Nerve overplays the wildness of the Web, while Line Walker veers into a man-of-mystery parody
Like a Letters To The Editor page come to life, Nerve(PG13, 97 minutes, opens tomorrow, 2/5 stars) wags a finger at young people lured down the rabbit hole of online fame. But this movie springs not from the mind of a 65-year-old retiree with an e-mail account, but from young adult novelist Jeanne Ryan's book of the same title, published in 2012.
So it's puzzling that this work has the tone of a tut-tutting, government ministry- or church group-funded public service announcement, when it is meant to be primarily a piece of entertainment.
Venus (Emma Roberts) is a level-headed high-school student who is roped into an online game called Nerve, in which contestants take on ever riskier dares to win crowdfunded cash.
Vee is a little tired of being the "good" girl and taunts by her wilder friend Sydney (Emily Meade) trigger her sudden participation.
She meets a mysterious fellow player Ian (Dave Franco) and together they face a malign force emanating from the game itself.
There is nothing inherently wrong with the young adult template and this movie has the usual young adult set-up - young woman battles self-doubt, finds hunky frenemy, accepts herself, discovers unique talent, fights evil and wins acclaim.
The problem is the lifelessness of the presentation - a problem of low-budget works, such as this film, that call for large amounts of lateral thinking - something that escaped co-helmers Henry Joost and Ariel Schulman (Paranormal Activity 3 and 4, 2011 and 2012). The exposition-heavy dialogue is as flatly on-the-nose as a daytime soap, as are the visuals.
Franco and Roberts are passable actors, dragged down further by the film's muddled mix of tones, ranging from grim realism to flirty romance to full-blown nutjob conspiracy thriller. It cannot decide if it wants to be like television's Mr Robot or a drama about high-school insecurities.
Thrillers based on the idea that hobgoblins live beneath the surface of virtual worlds are a tough sell because, by now, most of us are so marinated in the Internet that our noses are keenly attuned to exaggeration, especially the smell of tabloid fear-mongering.
Nerve hinges its entire premise on the idea of a crowdsourced game with life-threatening outcomes for its participants. The Web may be wild, but it's not that wild.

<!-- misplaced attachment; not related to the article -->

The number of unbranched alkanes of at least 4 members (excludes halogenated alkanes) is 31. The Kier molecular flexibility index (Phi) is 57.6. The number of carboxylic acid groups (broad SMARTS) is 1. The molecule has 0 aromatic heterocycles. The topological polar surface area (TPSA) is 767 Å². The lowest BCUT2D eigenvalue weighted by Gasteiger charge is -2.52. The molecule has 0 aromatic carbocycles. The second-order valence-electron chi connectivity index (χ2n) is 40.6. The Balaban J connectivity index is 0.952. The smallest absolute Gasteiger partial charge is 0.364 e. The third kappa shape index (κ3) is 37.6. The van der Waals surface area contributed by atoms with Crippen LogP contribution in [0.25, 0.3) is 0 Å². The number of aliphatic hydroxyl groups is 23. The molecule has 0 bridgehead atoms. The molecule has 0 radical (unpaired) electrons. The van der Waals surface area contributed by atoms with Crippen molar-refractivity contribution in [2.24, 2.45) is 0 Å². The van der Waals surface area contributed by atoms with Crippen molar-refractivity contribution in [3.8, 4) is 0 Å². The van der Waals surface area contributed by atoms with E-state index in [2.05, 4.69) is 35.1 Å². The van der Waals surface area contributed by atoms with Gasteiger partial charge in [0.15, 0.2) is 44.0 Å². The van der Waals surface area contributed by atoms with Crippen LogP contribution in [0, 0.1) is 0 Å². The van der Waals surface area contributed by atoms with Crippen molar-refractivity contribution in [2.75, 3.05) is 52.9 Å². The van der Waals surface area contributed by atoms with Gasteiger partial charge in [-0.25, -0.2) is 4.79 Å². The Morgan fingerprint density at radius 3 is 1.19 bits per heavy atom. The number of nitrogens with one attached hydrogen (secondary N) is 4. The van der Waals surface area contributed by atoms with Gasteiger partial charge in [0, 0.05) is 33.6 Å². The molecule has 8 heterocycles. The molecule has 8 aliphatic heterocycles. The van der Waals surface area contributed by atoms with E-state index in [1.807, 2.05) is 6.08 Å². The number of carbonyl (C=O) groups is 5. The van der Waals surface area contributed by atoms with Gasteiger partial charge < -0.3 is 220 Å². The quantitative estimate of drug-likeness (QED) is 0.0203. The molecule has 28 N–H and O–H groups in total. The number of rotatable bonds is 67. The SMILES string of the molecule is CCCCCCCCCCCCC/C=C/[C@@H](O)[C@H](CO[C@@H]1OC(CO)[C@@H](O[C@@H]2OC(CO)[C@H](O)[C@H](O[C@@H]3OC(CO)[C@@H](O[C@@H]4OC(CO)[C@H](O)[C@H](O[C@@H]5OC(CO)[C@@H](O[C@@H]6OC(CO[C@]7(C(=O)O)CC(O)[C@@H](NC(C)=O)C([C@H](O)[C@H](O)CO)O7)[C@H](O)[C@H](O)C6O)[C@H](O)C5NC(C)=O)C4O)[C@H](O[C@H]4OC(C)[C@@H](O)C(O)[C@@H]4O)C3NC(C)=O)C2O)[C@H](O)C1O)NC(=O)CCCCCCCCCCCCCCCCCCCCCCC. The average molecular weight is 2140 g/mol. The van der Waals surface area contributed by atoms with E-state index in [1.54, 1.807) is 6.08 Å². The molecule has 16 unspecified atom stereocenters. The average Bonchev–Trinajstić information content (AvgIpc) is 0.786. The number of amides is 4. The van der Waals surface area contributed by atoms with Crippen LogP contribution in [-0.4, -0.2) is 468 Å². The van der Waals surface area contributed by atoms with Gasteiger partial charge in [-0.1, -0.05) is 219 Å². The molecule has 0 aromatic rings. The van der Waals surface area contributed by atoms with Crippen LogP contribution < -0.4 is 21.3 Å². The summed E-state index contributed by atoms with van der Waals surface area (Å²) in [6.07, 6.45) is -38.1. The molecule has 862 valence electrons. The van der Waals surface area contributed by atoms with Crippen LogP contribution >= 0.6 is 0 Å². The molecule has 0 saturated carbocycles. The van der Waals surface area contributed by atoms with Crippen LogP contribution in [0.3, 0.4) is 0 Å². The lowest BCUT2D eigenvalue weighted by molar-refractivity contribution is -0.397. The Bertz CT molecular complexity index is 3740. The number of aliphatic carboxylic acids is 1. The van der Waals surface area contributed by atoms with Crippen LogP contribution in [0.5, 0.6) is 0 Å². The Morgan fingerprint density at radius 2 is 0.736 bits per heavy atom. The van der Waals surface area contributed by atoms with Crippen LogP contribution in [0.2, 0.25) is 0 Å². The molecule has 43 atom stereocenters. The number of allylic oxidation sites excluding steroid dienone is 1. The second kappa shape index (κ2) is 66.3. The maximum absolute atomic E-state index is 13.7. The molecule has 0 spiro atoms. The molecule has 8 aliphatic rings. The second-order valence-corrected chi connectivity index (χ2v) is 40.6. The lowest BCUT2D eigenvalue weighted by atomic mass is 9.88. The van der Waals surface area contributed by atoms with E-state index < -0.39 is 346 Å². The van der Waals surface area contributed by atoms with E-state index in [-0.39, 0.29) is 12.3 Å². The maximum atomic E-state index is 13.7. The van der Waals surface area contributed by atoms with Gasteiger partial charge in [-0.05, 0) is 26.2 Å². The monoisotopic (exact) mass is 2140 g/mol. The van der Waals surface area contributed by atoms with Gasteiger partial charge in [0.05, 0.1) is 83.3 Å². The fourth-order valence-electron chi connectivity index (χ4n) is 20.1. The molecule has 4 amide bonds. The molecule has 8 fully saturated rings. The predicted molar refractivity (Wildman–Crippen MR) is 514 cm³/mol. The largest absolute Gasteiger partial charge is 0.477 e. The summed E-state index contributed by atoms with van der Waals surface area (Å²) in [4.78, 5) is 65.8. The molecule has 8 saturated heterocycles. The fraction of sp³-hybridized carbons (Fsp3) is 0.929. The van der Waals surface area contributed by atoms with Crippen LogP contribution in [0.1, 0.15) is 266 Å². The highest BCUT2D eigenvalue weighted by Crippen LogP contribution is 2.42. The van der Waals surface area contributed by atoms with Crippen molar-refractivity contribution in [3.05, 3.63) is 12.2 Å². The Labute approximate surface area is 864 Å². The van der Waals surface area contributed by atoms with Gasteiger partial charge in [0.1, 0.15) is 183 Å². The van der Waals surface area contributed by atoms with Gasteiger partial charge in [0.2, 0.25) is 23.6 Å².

From Hong Kong comes a straightforward blast of Canto-cool. In Line Walker (PG13, 105 minutes, opens tomorrow, 2.5/5 stars), the male leads walk, talk, drive, eat noodles and slurp energy drinks with cool oozing from every well-moisturised pore.
This crime thriller tries so hard to make its male leads look so urbane and unruffled that it veers into a parody of the man-of-mystery trope. The two in question are smooth criminals, Master (Louis Koo, always the colour of rich mahogany) and Lam (Nick Cheung), one of whom may be a mole for the police.
It is the job of undercover cop Ding (Charmaine Sheh), a ditzy female, to find out which, because records have been destroyed.
She reports to the straight arrow Q (Francis Ng), whose surveillance network puts him one step ahead of the duo.
Master and Lam cross over to Brazil for a drug deal, which goes wrong and puts them on a collision course with another major triad figure. The plot extends the hugely successful TVB series first aired in 2014.
Ding (Sheh, one of two players crossing from the series to this film), the protagonist in the television show as some synopses suggest, seems to have been demoted to a caricature in the movie. She pops up sporadically to offer jokes about her sex appeal, or lack thereof, and to be a damsel in distress.
The plot is heavy on twists, Mexican stand-offs and energy-drink sipping (the product placement is not subtle). By the fifth plot twist, it becomes hard to care, because the story has become a throwaway element, secondary to gunplay and ensuring that the two male stars have great hair.
A version of this article appeared in the print edition of The Straits Times on August 10, 2016, with the headline 'Struggling with nerves'. Print Edition | Subscribe
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